Leasehold shake-up

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Article

14 January, 2021

In 2017, the government announced plans to tackle leasehold exploitation following an investigation by The Guardian in 2016, which found that some developers were using contracts on leasehold houses to double ground rents every 10 years, thus making it difficult for leaseholders to sell their homes on. However, following the publication of reports into leasehold enfranchisement last year by the Law Commission, in England, leaseholders are to be given the right to extend their leases by a maximum term of 990 years at zero ground rent, in a move the government claims will form part of the biggest reform in English property law for 40 years and which is likely to save households thousands, to tens of thousands of pounds.

Historically, leasehold was used for flats, but in recent years it has also applied to new build houses. This meant that leaseholders do not own their home outright and are required to usually pay an annual ground rent to the freeholder. The freeholder is then able to increase the ground rent at their discretion and is not required to provide any additional or improved benefits to the leaseholder. Under the current legislation, flat leaseholders can extend their lease at a 'peppercorn' ground rent for up to 90 years at a time, while leasehold house owners can extend only once for 50 years. Leaseholders can also face higher charges when extending their lease.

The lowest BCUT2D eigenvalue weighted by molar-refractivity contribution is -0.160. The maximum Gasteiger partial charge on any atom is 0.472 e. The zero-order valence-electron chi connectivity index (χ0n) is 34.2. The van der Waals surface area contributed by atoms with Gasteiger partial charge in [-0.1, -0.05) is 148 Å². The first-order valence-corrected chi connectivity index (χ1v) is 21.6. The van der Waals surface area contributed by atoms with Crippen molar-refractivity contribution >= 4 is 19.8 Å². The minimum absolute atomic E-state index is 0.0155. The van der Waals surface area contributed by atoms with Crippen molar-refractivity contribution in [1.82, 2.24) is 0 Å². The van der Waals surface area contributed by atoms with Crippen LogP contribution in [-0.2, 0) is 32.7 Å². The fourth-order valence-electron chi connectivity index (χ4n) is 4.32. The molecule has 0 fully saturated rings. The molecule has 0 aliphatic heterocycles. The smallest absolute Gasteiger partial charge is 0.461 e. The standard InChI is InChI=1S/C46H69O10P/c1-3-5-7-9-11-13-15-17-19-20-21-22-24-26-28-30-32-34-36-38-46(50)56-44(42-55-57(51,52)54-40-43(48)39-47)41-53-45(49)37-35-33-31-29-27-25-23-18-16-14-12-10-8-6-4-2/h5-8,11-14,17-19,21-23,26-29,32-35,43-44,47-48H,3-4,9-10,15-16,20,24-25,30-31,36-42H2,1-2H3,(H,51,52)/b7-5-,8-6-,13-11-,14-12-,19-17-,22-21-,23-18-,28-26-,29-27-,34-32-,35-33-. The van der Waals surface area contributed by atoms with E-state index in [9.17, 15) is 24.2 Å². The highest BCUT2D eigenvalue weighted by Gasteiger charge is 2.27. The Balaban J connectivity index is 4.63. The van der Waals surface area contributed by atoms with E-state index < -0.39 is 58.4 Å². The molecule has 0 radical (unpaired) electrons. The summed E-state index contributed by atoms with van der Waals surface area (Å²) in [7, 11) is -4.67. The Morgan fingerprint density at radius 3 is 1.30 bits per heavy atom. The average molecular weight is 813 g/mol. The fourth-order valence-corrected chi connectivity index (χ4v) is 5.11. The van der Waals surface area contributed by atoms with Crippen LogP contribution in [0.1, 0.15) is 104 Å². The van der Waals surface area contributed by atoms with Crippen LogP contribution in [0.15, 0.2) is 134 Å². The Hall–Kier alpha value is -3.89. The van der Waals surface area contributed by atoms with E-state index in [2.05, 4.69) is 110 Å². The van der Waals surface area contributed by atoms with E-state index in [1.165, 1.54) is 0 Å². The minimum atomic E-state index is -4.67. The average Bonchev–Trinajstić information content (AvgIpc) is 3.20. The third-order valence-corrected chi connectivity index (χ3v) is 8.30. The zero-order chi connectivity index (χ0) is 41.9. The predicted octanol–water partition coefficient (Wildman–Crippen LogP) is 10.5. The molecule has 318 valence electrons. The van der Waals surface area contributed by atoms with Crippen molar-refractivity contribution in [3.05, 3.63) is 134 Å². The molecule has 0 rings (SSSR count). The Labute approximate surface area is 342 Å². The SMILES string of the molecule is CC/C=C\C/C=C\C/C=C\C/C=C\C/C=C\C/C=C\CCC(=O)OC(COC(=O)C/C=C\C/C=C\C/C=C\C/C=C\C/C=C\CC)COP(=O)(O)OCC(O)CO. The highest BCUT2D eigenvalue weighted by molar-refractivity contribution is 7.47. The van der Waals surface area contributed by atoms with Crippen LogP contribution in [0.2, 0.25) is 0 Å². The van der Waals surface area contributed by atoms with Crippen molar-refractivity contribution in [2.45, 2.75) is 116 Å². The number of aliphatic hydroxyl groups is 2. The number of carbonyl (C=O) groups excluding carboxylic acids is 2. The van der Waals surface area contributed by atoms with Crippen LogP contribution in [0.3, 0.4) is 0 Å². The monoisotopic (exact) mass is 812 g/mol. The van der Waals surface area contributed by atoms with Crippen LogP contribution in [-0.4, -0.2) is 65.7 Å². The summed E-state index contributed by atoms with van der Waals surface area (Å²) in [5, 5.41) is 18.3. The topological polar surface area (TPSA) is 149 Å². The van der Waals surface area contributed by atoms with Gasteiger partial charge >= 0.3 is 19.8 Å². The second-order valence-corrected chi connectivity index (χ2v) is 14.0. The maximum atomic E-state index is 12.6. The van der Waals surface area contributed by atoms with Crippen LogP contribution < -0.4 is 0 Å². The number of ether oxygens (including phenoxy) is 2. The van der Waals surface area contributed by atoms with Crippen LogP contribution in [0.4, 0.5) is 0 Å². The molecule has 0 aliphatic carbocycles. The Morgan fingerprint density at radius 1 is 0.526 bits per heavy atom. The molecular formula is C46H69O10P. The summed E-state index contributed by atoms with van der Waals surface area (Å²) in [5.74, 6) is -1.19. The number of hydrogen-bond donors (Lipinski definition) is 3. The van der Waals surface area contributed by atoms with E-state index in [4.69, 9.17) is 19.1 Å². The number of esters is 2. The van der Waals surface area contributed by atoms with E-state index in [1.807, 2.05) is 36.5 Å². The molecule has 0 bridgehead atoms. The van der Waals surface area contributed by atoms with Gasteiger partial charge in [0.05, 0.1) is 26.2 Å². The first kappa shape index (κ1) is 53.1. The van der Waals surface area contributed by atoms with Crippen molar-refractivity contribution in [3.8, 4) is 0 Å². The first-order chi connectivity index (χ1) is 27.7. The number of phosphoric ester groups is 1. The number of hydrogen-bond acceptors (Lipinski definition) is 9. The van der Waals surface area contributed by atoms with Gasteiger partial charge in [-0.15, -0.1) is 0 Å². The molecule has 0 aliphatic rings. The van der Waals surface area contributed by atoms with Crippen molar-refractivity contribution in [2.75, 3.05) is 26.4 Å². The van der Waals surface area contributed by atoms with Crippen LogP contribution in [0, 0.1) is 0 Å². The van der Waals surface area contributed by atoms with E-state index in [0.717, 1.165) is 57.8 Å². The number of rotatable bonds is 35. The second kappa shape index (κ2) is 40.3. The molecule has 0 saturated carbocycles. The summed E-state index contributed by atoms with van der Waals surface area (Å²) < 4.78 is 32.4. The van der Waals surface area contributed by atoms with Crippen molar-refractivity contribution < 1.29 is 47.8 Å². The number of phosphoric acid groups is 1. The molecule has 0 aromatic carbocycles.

Under the proposed changes, both house and flat leaseholders will be able to extend their lease to a new standard 990 years with a ground rent at zero. The changes will also mean that a cap will be introduced on ground rent payable when a leaseholder chooses to extend their lease or payment due to become the freeholder.

The leasehold reform will abolish prohibitive costs like 'marriage value' and set the calculation rate to ensure a fairer and more transparent system. An online calculator will also be made available so that leaseholders can find out how much it will cost them to buy their freehold or extend their lease - making the system more open and transparent than it is currently. Leaseholders will also benefit by being able to voluntarily agree to a restriction on future development of their property to avoid paying 'development value'.

The new measures will also extend to protect the elderly by reversing a previous decision to exempt retirement leasehold properties from a promise to reduce ground rents on leasehold homes to zero. This implies that purchasers of retirement leasehold property will have the same right as other owners.

The government has also confirmed that it is working on establishing a Commonhold Council involving government, leasehold groups and industry representatives to prepare the market for widespread take-up of commonhold.

The proposals will come into force under a seminal two-part reforming legislation during this Parliament. The first part which will set the future ground rents to zero is to be passed in the upcoming Parliament session. It is also envisaged that a response to the remaining Law Commission recommendations including commonhold will be brought forward in due course.

Whilst this reform makes leasehold more affordable there will be implications for freehold owners in terms of stock planning and projections and viability. Once we have the detail on the calculation element we will be able to provide a further update. However in the meantime should you have any queries please do get in touch and we would be happy to help with any preliminary stock reviews / consideration of extension rights for those properties on your Asset Register to assist with risk management.

For more information contact Andrea James in our Housing & Regeneration department at andrea.james@forbessolicitors.co.uk. Alternatively send any question through to Forbes Solicitors via our online Contact Form.

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